"If a race has no history, it has no worthwhile tradition, it becomes a negligible factor in the thought of the world, and it stands in danger of being exterminated. The American Indian left no continuous record. He did not appreciate the value of tradition; and where is he today? The Hebrew keenly appreciated the value of tradition, as is attested by the Bible itself. In spite of worldwide persecution, therefore, he is a great factor in our civilization." – Carter G. Woodson
In 1926, the Association for the Study of African American Life and History, under the leadership of historian Carter G. Woodson, declared the week of Abraham Lincoln’s and Frederick Douglass’ birthdays to be Negro History Week. Students at Kent State University are credited with proposing the first Black History Month, which took place on campus in 1970. President Gerald Ford in 1976 was the first to officially recognize the observance, saying, “The last quarter-century has finally witnessed significant strides in the full integration of Black people into every area of national life. In celebrating Black History Month, we can take satisfaction from this recent progress in the realization of the ideals envisioned by our Founding Fathers. But, even more than this, we can seize the opportunity to honor the too often neglected accomplishments of Black Americans in every area of endeavor throughout our history.”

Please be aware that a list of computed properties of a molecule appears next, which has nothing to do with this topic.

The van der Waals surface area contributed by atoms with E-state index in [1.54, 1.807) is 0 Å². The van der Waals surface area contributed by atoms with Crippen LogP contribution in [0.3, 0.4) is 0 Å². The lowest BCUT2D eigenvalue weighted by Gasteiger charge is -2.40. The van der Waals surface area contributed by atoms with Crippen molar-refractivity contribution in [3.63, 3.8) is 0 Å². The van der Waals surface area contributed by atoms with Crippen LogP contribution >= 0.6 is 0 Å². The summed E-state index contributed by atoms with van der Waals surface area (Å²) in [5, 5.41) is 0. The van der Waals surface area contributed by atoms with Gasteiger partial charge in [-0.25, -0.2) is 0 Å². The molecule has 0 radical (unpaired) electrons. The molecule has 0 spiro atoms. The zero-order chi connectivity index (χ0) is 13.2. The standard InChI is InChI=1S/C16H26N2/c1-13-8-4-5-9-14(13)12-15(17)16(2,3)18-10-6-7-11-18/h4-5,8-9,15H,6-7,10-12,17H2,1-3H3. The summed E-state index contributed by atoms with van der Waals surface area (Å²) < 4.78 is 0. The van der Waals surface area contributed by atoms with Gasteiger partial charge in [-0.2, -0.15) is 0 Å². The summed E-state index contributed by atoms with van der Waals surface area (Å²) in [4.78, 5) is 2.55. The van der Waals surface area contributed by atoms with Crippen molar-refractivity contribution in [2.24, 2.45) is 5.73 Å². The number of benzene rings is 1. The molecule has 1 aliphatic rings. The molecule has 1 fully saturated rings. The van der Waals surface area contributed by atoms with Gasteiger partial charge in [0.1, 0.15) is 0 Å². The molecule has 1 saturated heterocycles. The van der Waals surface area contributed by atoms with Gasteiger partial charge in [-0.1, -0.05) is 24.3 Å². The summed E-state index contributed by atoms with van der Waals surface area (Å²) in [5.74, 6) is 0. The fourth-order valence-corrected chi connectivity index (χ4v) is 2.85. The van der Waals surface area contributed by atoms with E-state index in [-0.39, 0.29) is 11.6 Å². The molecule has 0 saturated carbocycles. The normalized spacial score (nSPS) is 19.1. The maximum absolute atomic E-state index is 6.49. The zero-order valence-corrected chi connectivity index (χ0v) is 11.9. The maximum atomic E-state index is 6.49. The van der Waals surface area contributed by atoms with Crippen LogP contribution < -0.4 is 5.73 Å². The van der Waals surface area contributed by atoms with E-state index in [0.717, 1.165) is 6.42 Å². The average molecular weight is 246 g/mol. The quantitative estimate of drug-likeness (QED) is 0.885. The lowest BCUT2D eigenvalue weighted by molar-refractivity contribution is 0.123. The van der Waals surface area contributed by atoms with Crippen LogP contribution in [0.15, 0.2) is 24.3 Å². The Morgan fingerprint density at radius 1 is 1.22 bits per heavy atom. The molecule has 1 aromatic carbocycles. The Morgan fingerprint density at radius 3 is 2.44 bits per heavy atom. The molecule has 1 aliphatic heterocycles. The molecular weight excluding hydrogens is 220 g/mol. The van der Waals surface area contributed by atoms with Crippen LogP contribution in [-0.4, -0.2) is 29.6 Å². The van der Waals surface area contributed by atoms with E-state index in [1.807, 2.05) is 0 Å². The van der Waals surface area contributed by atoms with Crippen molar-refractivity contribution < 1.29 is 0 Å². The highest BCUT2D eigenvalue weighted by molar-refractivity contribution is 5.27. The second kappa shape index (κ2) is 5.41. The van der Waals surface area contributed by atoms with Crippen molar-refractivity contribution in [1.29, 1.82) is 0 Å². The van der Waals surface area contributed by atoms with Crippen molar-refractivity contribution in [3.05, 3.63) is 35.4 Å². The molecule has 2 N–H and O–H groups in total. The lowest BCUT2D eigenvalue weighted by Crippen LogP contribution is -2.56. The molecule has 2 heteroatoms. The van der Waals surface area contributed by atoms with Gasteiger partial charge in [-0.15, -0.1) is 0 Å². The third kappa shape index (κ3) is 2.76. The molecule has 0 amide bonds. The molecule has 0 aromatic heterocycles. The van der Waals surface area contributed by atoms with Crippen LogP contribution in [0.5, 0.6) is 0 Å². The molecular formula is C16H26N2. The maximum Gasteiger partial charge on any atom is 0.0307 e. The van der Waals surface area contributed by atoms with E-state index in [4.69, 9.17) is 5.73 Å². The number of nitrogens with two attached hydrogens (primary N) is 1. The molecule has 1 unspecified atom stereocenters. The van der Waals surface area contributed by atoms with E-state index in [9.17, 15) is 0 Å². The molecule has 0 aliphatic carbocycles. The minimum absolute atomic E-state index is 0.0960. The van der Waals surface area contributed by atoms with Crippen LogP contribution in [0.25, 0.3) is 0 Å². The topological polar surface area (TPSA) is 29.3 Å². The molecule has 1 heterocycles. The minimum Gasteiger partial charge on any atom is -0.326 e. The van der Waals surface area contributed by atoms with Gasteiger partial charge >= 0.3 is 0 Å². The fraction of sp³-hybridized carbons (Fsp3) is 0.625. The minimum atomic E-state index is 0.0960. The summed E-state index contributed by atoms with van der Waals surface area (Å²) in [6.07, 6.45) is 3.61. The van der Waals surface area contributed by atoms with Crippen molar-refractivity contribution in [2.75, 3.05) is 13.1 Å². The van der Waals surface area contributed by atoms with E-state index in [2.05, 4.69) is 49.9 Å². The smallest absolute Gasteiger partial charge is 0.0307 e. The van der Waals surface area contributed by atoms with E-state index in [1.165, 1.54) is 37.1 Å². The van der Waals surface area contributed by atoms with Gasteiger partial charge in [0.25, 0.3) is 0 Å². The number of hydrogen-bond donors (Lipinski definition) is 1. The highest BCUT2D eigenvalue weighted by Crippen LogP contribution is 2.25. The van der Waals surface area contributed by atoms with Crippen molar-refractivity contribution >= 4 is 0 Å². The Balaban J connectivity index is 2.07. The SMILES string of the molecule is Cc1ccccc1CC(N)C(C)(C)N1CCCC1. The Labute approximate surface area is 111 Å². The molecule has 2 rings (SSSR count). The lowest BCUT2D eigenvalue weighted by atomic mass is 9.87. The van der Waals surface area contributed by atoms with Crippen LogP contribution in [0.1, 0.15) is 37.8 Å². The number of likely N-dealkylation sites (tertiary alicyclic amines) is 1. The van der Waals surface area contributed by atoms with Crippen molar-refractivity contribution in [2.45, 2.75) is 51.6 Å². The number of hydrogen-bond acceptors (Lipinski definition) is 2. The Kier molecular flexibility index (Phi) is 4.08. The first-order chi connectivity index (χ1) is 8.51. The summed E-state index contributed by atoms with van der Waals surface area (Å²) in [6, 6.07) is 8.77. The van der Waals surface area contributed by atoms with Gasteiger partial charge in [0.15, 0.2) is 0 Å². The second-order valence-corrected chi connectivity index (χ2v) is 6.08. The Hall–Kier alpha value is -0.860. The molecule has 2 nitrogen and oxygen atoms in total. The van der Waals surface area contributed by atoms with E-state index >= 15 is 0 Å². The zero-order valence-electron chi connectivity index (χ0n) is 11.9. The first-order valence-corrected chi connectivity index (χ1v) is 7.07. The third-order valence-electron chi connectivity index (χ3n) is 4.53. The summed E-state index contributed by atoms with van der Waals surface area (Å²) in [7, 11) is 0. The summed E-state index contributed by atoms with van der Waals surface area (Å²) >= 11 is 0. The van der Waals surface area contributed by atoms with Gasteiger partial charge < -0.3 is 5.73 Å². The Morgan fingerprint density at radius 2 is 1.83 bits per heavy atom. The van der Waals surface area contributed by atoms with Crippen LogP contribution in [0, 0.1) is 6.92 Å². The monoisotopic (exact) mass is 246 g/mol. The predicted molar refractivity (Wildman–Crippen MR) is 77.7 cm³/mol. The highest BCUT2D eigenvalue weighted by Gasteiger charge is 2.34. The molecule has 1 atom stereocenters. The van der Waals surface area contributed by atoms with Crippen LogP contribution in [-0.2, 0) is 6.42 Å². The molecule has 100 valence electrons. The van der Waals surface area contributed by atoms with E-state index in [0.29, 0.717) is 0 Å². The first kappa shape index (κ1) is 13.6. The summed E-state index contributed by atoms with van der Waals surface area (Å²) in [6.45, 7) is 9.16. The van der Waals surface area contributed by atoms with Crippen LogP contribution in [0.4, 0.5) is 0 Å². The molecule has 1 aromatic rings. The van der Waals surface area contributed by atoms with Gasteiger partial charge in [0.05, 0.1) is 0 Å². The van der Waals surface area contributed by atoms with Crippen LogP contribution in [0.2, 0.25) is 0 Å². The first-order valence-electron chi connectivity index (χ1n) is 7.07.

Throughout the month, the National Urban League will honor the contributions and achievements of prominent Black Americans as a tribute to their courage and perseverance.